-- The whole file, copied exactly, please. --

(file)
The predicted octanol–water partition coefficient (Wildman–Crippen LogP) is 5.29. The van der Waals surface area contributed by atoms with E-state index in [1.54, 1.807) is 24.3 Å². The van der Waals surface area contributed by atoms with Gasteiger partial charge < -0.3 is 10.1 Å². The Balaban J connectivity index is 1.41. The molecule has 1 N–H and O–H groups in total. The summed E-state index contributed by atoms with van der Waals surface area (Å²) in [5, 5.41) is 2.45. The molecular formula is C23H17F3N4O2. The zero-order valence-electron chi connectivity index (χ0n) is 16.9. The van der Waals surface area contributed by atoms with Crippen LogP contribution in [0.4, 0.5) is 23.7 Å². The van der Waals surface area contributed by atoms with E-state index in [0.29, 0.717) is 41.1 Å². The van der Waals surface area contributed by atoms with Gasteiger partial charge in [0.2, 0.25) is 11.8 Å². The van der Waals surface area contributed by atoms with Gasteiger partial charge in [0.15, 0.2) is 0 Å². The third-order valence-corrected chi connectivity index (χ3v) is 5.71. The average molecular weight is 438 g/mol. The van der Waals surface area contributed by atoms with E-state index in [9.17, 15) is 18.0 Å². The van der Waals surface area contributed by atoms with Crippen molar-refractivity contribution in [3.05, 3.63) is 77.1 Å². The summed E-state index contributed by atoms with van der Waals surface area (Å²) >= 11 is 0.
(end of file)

The predicted octanol–water partition coefficient (Wildman–Crippen LogP) is 5.29. The van der Waals surface area contributed by atoms with E-state index in [1.54, 1.807) is 24.3 Å². The van der Waals surface area contributed by atoms with Gasteiger partial charge < -0.3 is 10.1 Å². The Balaban J connectivity index is 1.41. The molecule has 1 N–H and O–H groups in total. The summed E-state index contributed by atoms with van der Waals surface area (Å²) in [5, 5.41) is 2.45. The molecular formula is C23H17F3N4O2. The zero-order valence-electron chi connectivity index (χ0n) is 16.9. The van der Waals surface area contributed by atoms with Crippen LogP contribution in [0.4, 0.5) is 23.7 Å². The van der Waals surface area contributed by atoms with E-state index in [0.29, 0.717) is 41.1 Å². The van der Waals surface area contributed by atoms with Gasteiger partial charge in [0.2, 0.25) is 11.8 Å². The van der Waals surface area contributed by atoms with Gasteiger partial charge in [0.15, 0.2) is 0 Å². The third-order valence-corrected chi connectivity index (χ3v) is 5.71. The average molecular weight is 438 g/mol. The van der Waals surface area contributed by atoms with E-state index in [9.17, 15) is 18.0 Å². The van der Waals surface area contributed by atoms with Crippen molar-refractivity contribution in [3.05, 3.63) is 77.1 Å². The summed E-state index contributed by atoms with van der Waals surface area (Å²) >= 11 is 0.